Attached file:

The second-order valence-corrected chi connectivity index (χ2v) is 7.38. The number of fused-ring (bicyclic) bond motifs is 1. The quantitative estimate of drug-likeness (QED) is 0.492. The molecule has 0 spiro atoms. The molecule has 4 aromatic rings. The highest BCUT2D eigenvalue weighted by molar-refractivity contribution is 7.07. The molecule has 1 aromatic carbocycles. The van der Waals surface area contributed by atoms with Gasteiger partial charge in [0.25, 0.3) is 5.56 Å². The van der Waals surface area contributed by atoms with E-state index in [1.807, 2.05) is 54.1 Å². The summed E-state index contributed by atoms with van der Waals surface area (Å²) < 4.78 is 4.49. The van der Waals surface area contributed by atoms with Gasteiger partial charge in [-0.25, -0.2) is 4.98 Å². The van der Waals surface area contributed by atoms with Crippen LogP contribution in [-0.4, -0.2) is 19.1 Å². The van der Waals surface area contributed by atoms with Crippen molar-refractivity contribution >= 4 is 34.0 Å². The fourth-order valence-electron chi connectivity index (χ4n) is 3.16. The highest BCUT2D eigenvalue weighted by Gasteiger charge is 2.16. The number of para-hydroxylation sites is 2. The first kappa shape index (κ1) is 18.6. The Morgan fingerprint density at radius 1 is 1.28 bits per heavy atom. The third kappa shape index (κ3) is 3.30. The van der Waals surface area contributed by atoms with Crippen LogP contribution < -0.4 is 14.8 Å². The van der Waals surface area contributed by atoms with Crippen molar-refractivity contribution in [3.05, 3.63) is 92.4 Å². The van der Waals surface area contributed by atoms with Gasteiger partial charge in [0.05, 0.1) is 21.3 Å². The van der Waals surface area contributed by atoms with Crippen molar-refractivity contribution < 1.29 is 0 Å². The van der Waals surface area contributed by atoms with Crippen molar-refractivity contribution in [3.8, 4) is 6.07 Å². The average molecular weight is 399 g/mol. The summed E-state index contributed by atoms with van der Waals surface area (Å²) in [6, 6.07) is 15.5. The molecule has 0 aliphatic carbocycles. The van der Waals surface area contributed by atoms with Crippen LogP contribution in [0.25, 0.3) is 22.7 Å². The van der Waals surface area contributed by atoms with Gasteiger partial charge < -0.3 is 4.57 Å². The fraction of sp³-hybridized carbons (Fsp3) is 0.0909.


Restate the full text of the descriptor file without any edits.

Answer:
The second-order valence-corrected chi connectivity index (χ2v) is 7.38. The number of fused-ring (bicyclic) bond motifs is 1. The quantitative estimate of drug-likeness (QED) is 0.492. The molecule has 0 spiro atoms. The molecule has 4 aromatic rings. The highest BCUT2D eigenvalue weighted by molar-refractivity contribution is 7.07. The molecule has 1 aromatic carbocycles. The van der Waals surface area contributed by atoms with Gasteiger partial charge in [0.25, 0.3) is 5.56 Å². The van der Waals surface area contributed by atoms with E-state index in [1.807, 2.05) is 54.1 Å². The summed E-state index contributed by atoms with van der Waals surface area (Å²) < 4.78 is 4.49. The van der Waals surface area contributed by atoms with Gasteiger partial charge in [-0.25, -0.2) is 4.98 Å². The van der Waals surface area contributed by atoms with Crippen LogP contribution in [-0.4, -0.2) is 19.1 Å². The van der Waals surface area contributed by atoms with Crippen molar-refractivity contribution >= 4 is 34.0 Å². The fourth-order valence-electron chi connectivity index (χ4n) is 3.16. The highest BCUT2D eigenvalue weighted by Gasteiger charge is 2.16. The number of para-hydroxylation sites is 2. The first kappa shape index (κ1) is 18.6. The Morgan fingerprint density at radius 1 is 1.28 bits per heavy atom. The third kappa shape index (κ3) is 3.30. The van der Waals surface area contributed by atoms with Crippen LogP contribution < -0.4 is 14.8 Å². The van der Waals surface area contributed by atoms with Crippen molar-refractivity contribution in [3.05, 3.63) is 92.4 Å². The van der Waals surface area contributed by atoms with Gasteiger partial charge in [0.05, 0.1) is 21.3 Å². The van der Waals surface area contributed by atoms with Crippen molar-refractivity contribution < 1.29 is 0 Å². The van der Waals surface area contributed by atoms with Crippen molar-refractivity contribution in [3.8, 4) is 6.07 Å². The average molecular weight is 399 g/mol. The summed E-state index contributed by atoms with van der Waals surface area (Å²) in [6, 6.07) is 15.5. The molecule has 0 aliphatic carbocycles. The van der Waals surface area contributed by atoms with Crippen LogP contribution in [0.25, 0.3) is 22.7 Å². The van der Waals surface area contributed by atoms with Gasteiger partial charge < -0.3 is 4.57 Å². The fraction of sp³-hybridized carbons (Fsp3) is 0.0909.